It is now a year since Anheuser-Busch InBev BUD -0.95% bought key rival SABMiller in a $103 billion deal that reshaped the global brewing industry. History is often cruel to mega-mergers, but with U.S. tastes shifting, SABMiller looks like it
was worth every cent.
Weak third-quarter sales trends reported Thursday by the world’s largest brewer would have been even weaker without SAB’s portfolio, which was skewed to emerging markets, particularly Africa. And management will offset some of the top-line damage by extracting more savings from the continuing integration.
The U.S. remains AB InBev’s central problem. Third-quarter revenue in the country was 5.7% lower than a year earlier. Supply disruptions during the fearsome hurricane season explain part of the slump: The wholesalers that have intermediated the U.S. beer industry and customers since Prohibition ran down inventory. But sales to retailers also slackened, particularly for Budweiser and Bud Light.
The declines can’t be attributed to the U.S. economy: Unemployment is low and consumer confidence high. Americans are choosing to spend more money on spirits, and when they do drink beer they are increasingly experimental. The latest craze, which also has hit the growth of once-hip craft brews, seems to be the microbrewery taproom.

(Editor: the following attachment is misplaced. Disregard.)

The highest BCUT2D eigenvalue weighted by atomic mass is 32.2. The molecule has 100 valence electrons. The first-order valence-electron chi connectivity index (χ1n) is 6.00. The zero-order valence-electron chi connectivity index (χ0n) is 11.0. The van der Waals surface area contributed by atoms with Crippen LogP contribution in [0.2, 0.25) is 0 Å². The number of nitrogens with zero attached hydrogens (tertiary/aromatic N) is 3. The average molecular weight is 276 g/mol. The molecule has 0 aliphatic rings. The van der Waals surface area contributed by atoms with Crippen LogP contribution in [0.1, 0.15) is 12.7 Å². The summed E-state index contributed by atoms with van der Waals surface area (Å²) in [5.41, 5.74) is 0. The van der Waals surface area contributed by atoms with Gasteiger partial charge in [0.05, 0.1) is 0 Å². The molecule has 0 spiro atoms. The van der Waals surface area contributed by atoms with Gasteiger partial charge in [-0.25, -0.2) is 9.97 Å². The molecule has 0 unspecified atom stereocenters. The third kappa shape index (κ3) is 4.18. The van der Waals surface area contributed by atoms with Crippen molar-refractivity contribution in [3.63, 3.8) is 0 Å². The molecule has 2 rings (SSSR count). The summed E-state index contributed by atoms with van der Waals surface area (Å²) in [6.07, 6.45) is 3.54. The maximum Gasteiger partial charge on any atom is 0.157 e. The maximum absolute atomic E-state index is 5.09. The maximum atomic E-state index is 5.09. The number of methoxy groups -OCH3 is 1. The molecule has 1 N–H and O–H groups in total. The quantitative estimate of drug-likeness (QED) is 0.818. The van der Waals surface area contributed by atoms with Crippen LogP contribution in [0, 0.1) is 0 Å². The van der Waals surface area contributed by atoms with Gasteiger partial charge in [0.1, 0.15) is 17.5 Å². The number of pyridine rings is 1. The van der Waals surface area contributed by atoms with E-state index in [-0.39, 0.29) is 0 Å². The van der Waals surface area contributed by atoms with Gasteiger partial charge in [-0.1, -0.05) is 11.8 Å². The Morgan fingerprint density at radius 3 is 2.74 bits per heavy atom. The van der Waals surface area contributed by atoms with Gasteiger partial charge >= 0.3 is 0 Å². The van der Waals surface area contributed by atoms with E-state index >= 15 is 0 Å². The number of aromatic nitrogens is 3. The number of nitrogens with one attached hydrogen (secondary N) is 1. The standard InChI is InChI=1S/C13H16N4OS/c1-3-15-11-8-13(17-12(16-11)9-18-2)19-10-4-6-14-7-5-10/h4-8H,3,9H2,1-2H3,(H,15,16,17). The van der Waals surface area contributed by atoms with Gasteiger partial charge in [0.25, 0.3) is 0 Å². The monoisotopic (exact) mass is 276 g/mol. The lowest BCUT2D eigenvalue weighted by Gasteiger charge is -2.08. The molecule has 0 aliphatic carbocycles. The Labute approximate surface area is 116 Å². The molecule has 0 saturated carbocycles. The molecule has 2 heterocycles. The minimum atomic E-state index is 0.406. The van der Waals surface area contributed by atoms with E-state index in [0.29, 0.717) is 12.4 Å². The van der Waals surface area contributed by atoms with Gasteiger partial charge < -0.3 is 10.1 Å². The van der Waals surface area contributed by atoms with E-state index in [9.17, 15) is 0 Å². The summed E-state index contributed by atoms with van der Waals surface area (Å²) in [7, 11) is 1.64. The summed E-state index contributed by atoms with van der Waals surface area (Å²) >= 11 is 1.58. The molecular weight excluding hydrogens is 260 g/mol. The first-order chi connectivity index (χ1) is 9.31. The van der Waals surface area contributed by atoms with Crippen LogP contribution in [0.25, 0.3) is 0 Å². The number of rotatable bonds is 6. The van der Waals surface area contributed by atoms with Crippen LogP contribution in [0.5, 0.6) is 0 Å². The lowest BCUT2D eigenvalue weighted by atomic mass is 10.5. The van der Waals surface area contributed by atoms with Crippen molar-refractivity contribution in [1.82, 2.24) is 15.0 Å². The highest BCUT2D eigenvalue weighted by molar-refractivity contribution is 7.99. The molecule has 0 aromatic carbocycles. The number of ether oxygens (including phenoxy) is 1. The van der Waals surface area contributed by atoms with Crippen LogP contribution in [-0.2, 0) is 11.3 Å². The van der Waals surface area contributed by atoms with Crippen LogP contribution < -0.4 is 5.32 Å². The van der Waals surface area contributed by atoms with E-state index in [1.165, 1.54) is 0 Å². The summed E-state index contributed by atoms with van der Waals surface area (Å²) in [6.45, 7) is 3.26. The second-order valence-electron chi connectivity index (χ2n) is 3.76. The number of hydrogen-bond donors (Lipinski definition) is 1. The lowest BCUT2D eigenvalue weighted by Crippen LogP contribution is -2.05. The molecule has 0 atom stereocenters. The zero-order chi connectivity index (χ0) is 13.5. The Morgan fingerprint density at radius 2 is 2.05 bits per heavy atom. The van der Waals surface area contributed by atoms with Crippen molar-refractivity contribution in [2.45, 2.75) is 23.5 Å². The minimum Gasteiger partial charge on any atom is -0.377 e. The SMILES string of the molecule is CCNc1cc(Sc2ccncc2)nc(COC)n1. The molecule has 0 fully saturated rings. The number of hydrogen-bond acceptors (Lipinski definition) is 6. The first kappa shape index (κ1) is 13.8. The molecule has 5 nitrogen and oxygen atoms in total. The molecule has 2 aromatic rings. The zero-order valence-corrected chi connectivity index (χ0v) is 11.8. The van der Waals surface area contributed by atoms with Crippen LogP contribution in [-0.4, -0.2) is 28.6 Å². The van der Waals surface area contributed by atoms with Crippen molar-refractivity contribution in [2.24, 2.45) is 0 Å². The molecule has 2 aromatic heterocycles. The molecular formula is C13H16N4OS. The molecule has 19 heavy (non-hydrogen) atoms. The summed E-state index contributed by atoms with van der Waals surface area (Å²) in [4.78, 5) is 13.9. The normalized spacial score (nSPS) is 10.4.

AB InBev is less exposed to these trends than it was before the SABMiller deal, a condition of which was the sale of the target’s Miller stake to former partner Molson Coors. Even now, however, the U.S. accounts for more than 30% of AB InBev’s equity-adjusted profits, according to estimates from Bernstein. The stock sank 2% in morning trading in Europe despite a bump in estimated merger synergies that could prompt analysts to upgrade their profit forecasts.
Investors took a similarly half-glass-empty approach to mixed results on Wednesday from Heineken, now the global number two. Just think how bad things would look now for AB InBev if it hadn’t pulled off last year’s mega-deal.
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